On one hand there are sure signs that this is an epic bubble. Warning signs are all around. According to The Atlantic, "It Is Silly Season in the Land of Cryptocurrency" and they give reasons to back it up.
In October, the Colorado biotech company Bioptix changed its name to Riot Blockchain. The company’s valuation doubled within a few days.People buying anything that seems to have even the most tenuous connection to bitcoin? Are they crazy? People are as excited as can be over investing in it and bubble warning signs like people borrowing money to put into Bitcoin and other cryptocurrencies are starting.
This might strike you as an extraordinarily bizarre story. But even more bizarrely, it’s becoming ordinary. Weeks later, the British company Online PLC changed its name to Online Blockchain. The company’s shares jumped 400 percent. In December, the Long Island Iced Tea Corporation—which, as you might expect, sold iced tea—rebranded itself Long Blockchain. The company’s shares promptly rose nearly 300 percent. On Tuesday this week, the legacy photography company Kodak announced the launch of KODAKCoin, a “photo-centric cryptocurrency to empower photographers and agencies to take greater control in image rights management.” The stock rose 80 percent in a matter of hours.
Certainly if you look at at this graph, put together by First in Freedom Daily (I added the color coded lines), Bitcoin appears to be the biggest price run-up in history dwarfing the famous Tulip Craze of 1634-37 and monstrously larger than the 1990s tech bubble. The Tech Bubble is barely visible at the bottom of this plot (a light blue trace); even the Roaring 20s bubble that led to the Great Depression is hard to find on this scale.
On the other hand, there could be something real here. The technology behind the cryptocurrencies is called blockchain, and it could be a real game changer in a lot of ways. Briefly, for those who haven't run into anything about this, a description from the Atlantic:
At the most basic level, it is a record of information stored on a network of computers. When people use a cryptocurrency like bitcoin to buy a pizza, a kilogram of illegal drugs, or a yacht, these digital transactions are approved by a network of computers around the world running bitcoin software. Each batch of these transactions—a “block”—gets a cryptographic code, a copy of which is posted to every computer in the network. These blocks are permanently linked to each other in a “chain” of publicly approved transactions that cannot be edited. Thus, blockchain.In a way, the blockchain system is the opposite of Internet credit card security. When you use a credit card online, you want all of your information hidden because if someone can get your card number and ID, they can steal with it. With blockchain, the history of every coin is embedded in the chain of transactions. Using bitcoin is like using cash in the sense that once it leaves your "wallet" it might be stolen (although that appears hard) but they can't go on a shopping spree with it. By analogy, if buy a slice of pizza and give two bucks to the shop, those two bucks become their problem to keep from being stolen.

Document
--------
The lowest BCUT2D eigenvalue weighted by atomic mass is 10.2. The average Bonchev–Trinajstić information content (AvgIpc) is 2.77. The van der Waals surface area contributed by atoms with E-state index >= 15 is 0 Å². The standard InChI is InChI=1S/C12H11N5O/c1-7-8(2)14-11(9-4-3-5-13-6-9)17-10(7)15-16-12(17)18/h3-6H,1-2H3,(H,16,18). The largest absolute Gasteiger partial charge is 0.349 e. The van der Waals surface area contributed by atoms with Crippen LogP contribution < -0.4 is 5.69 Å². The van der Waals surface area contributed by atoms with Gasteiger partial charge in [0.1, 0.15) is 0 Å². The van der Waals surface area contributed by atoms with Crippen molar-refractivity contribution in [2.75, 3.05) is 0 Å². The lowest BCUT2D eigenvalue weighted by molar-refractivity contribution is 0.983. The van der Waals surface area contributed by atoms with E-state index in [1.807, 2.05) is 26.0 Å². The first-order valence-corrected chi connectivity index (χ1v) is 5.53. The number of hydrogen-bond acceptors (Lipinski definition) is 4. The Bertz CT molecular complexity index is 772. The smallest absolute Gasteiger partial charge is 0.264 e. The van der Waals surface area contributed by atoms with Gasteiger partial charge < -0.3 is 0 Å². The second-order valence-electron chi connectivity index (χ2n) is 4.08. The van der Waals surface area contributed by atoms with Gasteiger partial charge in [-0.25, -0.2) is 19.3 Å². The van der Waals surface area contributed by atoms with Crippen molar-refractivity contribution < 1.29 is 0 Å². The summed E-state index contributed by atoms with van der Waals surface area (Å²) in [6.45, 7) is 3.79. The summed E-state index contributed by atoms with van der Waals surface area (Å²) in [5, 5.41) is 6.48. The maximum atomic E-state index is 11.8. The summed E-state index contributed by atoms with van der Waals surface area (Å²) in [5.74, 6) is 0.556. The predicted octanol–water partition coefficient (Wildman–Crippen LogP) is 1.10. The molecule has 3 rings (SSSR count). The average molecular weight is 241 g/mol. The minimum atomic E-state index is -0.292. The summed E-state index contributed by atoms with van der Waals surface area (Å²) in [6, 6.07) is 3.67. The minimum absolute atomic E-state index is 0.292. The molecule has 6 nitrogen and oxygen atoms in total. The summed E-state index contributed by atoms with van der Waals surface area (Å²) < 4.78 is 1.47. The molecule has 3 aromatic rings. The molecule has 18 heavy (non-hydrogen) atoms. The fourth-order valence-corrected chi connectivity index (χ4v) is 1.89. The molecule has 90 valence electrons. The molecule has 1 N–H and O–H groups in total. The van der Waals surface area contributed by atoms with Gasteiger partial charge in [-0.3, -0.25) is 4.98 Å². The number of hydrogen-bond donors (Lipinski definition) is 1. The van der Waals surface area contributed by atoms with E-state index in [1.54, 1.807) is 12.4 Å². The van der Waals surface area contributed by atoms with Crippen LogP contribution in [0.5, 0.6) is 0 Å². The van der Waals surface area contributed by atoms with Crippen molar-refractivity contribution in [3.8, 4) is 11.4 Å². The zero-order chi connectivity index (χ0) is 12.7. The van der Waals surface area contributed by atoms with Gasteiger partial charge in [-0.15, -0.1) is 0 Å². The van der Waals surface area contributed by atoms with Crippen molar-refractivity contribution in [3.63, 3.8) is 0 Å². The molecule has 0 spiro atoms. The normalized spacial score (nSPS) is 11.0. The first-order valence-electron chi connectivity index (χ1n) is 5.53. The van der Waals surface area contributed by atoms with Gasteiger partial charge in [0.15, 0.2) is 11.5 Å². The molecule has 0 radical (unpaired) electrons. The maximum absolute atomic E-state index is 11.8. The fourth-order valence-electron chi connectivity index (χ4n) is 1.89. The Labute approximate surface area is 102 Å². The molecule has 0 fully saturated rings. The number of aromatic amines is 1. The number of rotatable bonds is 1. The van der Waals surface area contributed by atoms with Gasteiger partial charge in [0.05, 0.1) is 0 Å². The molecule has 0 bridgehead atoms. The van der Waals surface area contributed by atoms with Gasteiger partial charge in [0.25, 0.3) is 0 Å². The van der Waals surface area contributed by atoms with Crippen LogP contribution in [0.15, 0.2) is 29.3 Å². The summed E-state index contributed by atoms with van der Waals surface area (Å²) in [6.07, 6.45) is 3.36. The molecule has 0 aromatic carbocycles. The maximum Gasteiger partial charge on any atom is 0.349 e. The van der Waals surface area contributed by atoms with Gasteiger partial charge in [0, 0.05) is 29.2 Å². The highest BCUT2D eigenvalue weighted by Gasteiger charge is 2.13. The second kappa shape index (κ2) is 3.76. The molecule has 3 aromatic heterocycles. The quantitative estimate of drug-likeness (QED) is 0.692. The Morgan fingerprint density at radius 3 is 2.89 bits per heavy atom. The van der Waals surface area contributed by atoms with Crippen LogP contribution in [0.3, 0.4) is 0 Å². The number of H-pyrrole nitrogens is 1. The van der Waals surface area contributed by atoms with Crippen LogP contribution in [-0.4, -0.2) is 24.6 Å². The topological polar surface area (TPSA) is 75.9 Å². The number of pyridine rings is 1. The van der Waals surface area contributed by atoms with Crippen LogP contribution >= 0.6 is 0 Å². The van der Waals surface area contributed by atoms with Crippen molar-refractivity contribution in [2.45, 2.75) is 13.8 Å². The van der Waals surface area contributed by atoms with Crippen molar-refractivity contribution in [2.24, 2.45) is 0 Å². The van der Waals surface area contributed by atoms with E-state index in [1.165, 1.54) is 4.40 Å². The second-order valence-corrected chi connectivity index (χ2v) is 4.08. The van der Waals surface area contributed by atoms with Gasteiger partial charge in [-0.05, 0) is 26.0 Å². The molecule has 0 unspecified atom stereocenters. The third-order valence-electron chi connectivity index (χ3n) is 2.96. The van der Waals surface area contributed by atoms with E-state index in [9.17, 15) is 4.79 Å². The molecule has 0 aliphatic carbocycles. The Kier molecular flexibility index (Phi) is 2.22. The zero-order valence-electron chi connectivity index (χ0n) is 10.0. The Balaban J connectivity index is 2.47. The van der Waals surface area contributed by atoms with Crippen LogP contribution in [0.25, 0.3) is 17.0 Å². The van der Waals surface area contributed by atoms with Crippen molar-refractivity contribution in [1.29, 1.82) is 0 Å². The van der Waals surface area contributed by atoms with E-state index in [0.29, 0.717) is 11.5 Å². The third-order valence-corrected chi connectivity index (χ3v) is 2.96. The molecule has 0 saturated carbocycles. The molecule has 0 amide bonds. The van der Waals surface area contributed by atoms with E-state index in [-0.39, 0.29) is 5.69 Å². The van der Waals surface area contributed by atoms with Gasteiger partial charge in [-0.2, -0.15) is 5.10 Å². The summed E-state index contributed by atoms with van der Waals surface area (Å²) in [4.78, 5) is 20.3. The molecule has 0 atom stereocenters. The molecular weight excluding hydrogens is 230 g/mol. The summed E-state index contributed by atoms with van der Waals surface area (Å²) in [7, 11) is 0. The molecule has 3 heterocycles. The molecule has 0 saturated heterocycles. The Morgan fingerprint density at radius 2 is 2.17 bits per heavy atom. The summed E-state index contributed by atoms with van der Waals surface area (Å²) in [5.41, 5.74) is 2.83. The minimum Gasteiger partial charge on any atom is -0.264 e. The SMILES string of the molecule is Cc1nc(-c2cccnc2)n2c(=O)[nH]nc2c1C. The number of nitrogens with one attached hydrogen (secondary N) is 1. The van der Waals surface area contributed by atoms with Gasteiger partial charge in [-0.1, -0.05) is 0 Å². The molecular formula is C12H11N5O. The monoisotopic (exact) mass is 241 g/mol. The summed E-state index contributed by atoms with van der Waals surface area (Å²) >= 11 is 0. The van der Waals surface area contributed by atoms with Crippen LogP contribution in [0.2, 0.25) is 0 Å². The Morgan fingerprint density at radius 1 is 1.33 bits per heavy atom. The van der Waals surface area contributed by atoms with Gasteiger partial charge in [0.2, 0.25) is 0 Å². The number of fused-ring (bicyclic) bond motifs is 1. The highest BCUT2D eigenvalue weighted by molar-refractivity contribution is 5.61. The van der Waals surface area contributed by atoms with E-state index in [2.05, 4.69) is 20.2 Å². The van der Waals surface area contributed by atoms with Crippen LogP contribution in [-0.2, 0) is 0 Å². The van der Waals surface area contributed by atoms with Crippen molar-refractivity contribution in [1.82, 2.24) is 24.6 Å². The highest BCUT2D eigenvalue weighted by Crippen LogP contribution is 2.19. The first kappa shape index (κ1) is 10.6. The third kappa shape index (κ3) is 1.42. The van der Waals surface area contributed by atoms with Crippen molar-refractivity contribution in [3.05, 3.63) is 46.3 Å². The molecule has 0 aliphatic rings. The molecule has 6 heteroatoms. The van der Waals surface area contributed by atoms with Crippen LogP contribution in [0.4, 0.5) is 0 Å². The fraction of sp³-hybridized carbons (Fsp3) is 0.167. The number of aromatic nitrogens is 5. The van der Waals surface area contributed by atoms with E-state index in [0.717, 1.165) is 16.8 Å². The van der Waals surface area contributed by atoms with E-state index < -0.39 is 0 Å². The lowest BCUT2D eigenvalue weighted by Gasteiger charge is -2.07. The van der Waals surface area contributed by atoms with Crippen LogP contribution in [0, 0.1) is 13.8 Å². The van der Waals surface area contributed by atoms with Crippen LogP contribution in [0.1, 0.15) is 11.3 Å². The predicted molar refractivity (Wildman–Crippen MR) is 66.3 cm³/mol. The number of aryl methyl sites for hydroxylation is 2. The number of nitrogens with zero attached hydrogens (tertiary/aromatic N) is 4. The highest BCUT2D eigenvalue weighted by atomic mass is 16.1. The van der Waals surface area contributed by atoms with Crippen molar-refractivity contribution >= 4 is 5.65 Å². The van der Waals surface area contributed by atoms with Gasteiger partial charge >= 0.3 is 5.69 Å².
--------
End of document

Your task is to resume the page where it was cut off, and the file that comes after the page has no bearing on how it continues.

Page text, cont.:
More importantly, Bitcoin was designed to emulate not just cash but gold. Nobody has central control over the currency so nobody can inflate or deflate it to achieve some political goals. There is no Federal Reserve Bank of cryptocurrencies. The algorithms were designed to be resistant to computers becoming faster over time, so while someone can "mine" bitcoins by running software, it would be better for them to have a room full of computers than one supercomputer. It costs energy and time to mine bitcoins. Newer, faster computers are slowed by the algorithms so that technology doesn't give them an advantage in mining the "harder to mine deposits". Much as the amount of effort required to mine gold is the same as it was thousands of years ago. We have much better technology but the deposits are much harder to mine. Furthermore, just like the reality that the amount of gold in the crust is limited, the number of bitcoins is limited by the algorithms to 21 million bitcoins. When all 21 million have been mined, the miners go home.
"Yeah, I got that, but is bitcoin a bubble??" I think that yes, it's in a short term overpriced situation. I think it's possible, even likely, that there needs to be some period of sitting in a trading range and consolidating (strangely, I run across this guy saying the same thing). People need to settle down a little get some of the fever out of the market. I think a drop in price of as much as 50% is not out of the question. However, I also think it has a good future; that there's a real place for cryptocurrencies and they will make a comeback. I think anyone buying now will never see the equivalent percentage increases in price the last few years have given us, but I wouldn't be surprised for someone buying on the next dip to make more common gains, like "a few" times what they paid. Remember: it's widely recognized that the first commercial sale with bitcoins was a pizza order paid for with 10,000 BTC coins. For two Papa John’s pizzas. With coins around today's $14,000, that would be a $140Million dollar order. I sure hope someone held onto those 10,000 coins because they'll never see that kind of gain again.
bitcoin mining center.